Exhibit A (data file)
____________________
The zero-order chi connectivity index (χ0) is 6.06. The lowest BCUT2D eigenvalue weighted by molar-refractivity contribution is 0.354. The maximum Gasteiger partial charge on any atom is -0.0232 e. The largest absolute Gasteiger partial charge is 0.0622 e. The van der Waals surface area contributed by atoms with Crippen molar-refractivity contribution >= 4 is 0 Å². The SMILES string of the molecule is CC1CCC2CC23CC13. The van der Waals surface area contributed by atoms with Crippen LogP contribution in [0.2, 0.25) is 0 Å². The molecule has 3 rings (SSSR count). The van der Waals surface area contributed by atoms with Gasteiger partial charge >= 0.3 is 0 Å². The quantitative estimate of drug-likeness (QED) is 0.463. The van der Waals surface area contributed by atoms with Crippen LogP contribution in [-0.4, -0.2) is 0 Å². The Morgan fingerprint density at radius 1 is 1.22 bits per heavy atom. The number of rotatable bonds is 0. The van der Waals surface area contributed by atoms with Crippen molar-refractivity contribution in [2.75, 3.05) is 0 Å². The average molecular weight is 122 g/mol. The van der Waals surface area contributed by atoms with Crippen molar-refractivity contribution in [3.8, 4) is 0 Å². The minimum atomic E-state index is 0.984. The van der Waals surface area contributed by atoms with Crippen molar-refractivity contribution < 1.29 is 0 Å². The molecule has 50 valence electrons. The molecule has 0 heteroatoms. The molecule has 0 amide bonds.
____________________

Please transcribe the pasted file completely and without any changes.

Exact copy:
The zero-order chi connectivity index (χ0) is 6.06. The lowest BCUT2D eigenvalue weighted by molar-refractivity contribution is 0.354. The maximum Gasteiger partial charge on any atom is -0.0232 e. The largest absolute Gasteiger partial charge is 0.0622 e. The van der Waals surface area contributed by atoms with Crippen molar-refractivity contribution >= 4 is 0 Å². The SMILES string of the molecule is CC1CCC2CC23CC13. The van der Waals surface area contributed by atoms with Crippen LogP contribution in [0.2, 0.25) is 0 Å². The molecule has 3 rings (SSSR count). The van der Waals surface area contributed by atoms with Gasteiger partial charge >= 0.3 is 0 Å². The quantitative estimate of drug-likeness (QED) is 0.463. The van der Waals surface area contributed by atoms with Crippen LogP contribution in [-0.4, -0.2) is 0 Å². The Morgan fingerprint density at radius 1 is 1.22 bits per heavy atom. The number of rotatable bonds is 0. The van der Waals surface area contributed by atoms with Crippen molar-refractivity contribution in [2.75, 3.05) is 0 Å². The average molecular weight is 122 g/mol. The van der Waals surface area contributed by atoms with Crippen molar-refractivity contribution in [3.8, 4) is 0 Å². The minimum atomic E-state index is 0.984. The van der Waals surface area contributed by atoms with Crippen molar-refractivity contribution < 1.29 is 0 Å². The molecule has 50 valence electrons. The molecule has 0 heteroatoms. The molecule has 0 amide bonds.